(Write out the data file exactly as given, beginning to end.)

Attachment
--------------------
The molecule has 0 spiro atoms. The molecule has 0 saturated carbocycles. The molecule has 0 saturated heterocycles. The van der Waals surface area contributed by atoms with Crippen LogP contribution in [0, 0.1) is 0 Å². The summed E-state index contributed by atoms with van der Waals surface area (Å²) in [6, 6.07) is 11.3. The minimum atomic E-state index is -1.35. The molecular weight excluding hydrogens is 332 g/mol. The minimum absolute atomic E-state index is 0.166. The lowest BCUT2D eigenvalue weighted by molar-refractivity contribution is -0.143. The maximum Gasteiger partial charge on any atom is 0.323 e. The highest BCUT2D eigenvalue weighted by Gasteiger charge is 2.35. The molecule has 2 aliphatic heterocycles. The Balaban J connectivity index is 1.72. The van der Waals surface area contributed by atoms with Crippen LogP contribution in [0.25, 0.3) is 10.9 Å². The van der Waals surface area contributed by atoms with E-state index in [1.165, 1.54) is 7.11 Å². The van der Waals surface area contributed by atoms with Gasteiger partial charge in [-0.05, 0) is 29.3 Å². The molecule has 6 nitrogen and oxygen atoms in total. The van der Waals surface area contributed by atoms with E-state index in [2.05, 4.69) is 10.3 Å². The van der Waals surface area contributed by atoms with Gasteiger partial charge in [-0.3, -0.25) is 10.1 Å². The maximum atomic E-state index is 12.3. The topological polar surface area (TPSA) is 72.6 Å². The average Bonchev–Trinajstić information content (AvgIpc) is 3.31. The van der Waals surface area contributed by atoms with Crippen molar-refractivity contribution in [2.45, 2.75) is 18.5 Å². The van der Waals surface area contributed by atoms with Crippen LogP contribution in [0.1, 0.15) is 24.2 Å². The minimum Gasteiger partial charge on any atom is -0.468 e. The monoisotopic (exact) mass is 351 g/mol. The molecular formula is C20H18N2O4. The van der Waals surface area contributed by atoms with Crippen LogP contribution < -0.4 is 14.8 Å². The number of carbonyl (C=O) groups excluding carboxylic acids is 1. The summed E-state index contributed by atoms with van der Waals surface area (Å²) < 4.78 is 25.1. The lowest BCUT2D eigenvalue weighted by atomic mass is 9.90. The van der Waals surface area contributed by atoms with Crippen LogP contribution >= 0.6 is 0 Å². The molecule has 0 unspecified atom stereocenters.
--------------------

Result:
The molecule has 0 spiro atoms. The molecule has 0 saturated carbocycles. The molecule has 0 saturated heterocycles. The van der Waals surface area contributed by atoms with Crippen LogP contribution in [0, 0.1) is 0 Å². The summed E-state index contributed by atoms with van der Waals surface area (Å²) in [6, 6.07) is 11.3. The minimum atomic E-state index is -1.35. The molecular weight excluding hydrogens is 332 g/mol. The minimum absolute atomic E-state index is 0.166. The lowest BCUT2D eigenvalue weighted by molar-refractivity contribution is -0.143. The maximum Gasteiger partial charge on any atom is 0.323 e. The highest BCUT2D eigenvalue weighted by Gasteiger charge is 2.35. The molecule has 2 aliphatic heterocycles. The Balaban J connectivity index is 1.72. The van der Waals surface area contributed by atoms with Crippen LogP contribution in [0.25, 0.3) is 10.9 Å². The van der Waals surface area contributed by atoms with E-state index in [1.165, 1.54) is 7.11 Å². The van der Waals surface area contributed by atoms with Gasteiger partial charge in [-0.05, 0) is 29.3 Å². The molecule has 6 nitrogen and oxygen atoms in total. The van der Waals surface area contributed by atoms with E-state index in [2.05, 4.69) is 10.3 Å². The van der Waals surface area contributed by atoms with Gasteiger partial charge in [-0.3, -0.25) is 10.1 Å². The maximum atomic E-state index is 12.3. The topological polar surface area (TPSA) is 72.6 Å². The average Bonchev–Trinajstić information content (AvgIpc) is 3.31. The van der Waals surface area contributed by atoms with Crippen molar-refractivity contribution in [2.45, 2.75) is 18.5 Å². The van der Waals surface area contributed by atoms with Crippen LogP contribution in [0.1, 0.15) is 24.2 Å². The minimum Gasteiger partial charge on any atom is -0.468 e. The monoisotopic (exact) mass is 351 g/mol. The molecular formula is C20H18N2O4. The van der Waals surface area contributed by atoms with Crippen LogP contribution < -0.4 is 14.8 Å². The number of carbonyl (C=O) groups excluding carboxylic acids is 1. The summed E-state index contributed by atoms with van der Waals surface area (Å²) < 4.78 is 25.1. The lowest BCUT2D eigenvalue weighted by atomic mass is 9.90. The van der Waals surface area contributed by atoms with Crippen LogP contribution >= 0.6 is 0 Å². The molecule has 0 unspecified atom stereocenters.